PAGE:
We were getting out of the forest today! I’d had a restless night and was keen to get moving from the cold and dark hut. Ali found a mouse poo in her mug (which had been inside their jetboil).

It had rained a lot in the night, and we were incredibly glad we’d got through the section of bog and mud yesterday when it hadn’t rained for a while. The wind was getting up and it was forecast for gales today. We decided to detour around the last long section of the Longwood forest water race trail, and follow the forestry road out of the woods which the trail reached after a couple more km of mud.

We were very glad to be out of the woods and back on solid ground. It did make the day’s distance a bit longer though, and meant 20km on gravel roads with heavy showers of rain and hail along with the gales blowing us about. It was a headwind most of the way and sometimes it would stop me in my tracks.

Only slightly looking like I’d been dragged through many hedges backwards, I staggered through the door of the Colac Bay Tavern mid afternoon. I checked in to our room at the bar, which was already populated with a few locals.

“Have you ever wondered if you’re slightly crazy doing this?”
“Most days,” I confirmed.

Post shower we went back to the tavern and I devoured a bowl of wedges with cheese and bacon, as Mollie and Tim tucked into burgers. Jo had popped over from Invercargill to say hi, and we were glad to hear her wrist was sprained not broken, so she was going to continue with the trail from Te Anau next week.

We stayed in the pub for the rest of the day and my hunger continued as I put away a large burger and fries followed by approximately a litre of ice cream and strawberry sauce. I was uncomfortably full afterwards and had only myself to blame.


Day 66: Colac Bay to Riverton

13km, +200m -200m, 4 hours

The forests had accelerated the decline of my shoes, which now had rather sizable holes in the front mesh. I tried duct taping across them but it didn’t stick for long. The sunrise was fabulously pink, and we strolled down the road to the sea. Finally, I had reached the sea.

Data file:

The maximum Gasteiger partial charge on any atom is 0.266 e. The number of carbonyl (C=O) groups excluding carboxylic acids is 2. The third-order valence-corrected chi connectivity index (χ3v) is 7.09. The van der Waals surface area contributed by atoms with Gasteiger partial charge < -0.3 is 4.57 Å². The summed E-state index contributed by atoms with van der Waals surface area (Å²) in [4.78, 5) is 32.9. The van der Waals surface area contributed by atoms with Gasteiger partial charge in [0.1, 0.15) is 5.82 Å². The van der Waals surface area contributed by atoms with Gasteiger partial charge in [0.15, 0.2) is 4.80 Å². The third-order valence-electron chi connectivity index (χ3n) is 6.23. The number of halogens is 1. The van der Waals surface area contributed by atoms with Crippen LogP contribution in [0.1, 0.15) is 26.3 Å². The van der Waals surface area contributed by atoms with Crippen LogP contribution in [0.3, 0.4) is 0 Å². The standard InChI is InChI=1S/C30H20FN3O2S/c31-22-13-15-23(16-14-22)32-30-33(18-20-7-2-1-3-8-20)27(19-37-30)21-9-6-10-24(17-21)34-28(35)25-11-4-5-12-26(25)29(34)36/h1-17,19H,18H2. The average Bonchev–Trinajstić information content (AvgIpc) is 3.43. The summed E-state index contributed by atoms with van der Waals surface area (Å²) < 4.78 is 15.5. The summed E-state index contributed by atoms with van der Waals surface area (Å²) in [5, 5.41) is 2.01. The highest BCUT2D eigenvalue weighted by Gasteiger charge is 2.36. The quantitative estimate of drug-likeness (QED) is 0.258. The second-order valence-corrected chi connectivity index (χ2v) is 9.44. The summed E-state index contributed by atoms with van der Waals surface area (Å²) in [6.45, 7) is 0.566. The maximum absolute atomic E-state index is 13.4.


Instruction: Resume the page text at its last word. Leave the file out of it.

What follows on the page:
It was a cold morning but thankfully the wind had dropped to a light breeze. We walked along the washed out coastal road watching the early morning surfers catching waves. The road ran out and it was onto the beach, hard going in the dunes and the soft sand, but beautiful. Our bags were wonderfully light as were carrying very little food, having planned to resupply for the last 2 days in Riverton, and to get there for lunch.

The stretches of soft sand weren’t too long and we were soon into fields on a coastal path climbing up and down the small cliffs, reminding me of the end of the South Downs Way.

We sat for over half an hour staring at the waves crashing on the shore, the sun warming our backs.

A small but effort-requiring climb that we’d been ignoring in our planning led up the fields and then up a manicured path in jungle-like trees that was reminiscent of the Queen Charlotte Track.

From the top we looked down on Riverton and the long sweeping curve of tomorrow’s beach walk. It was a road walk down into town and we found a cafe for lunch – waffles, thick milkshake followed by curly fries.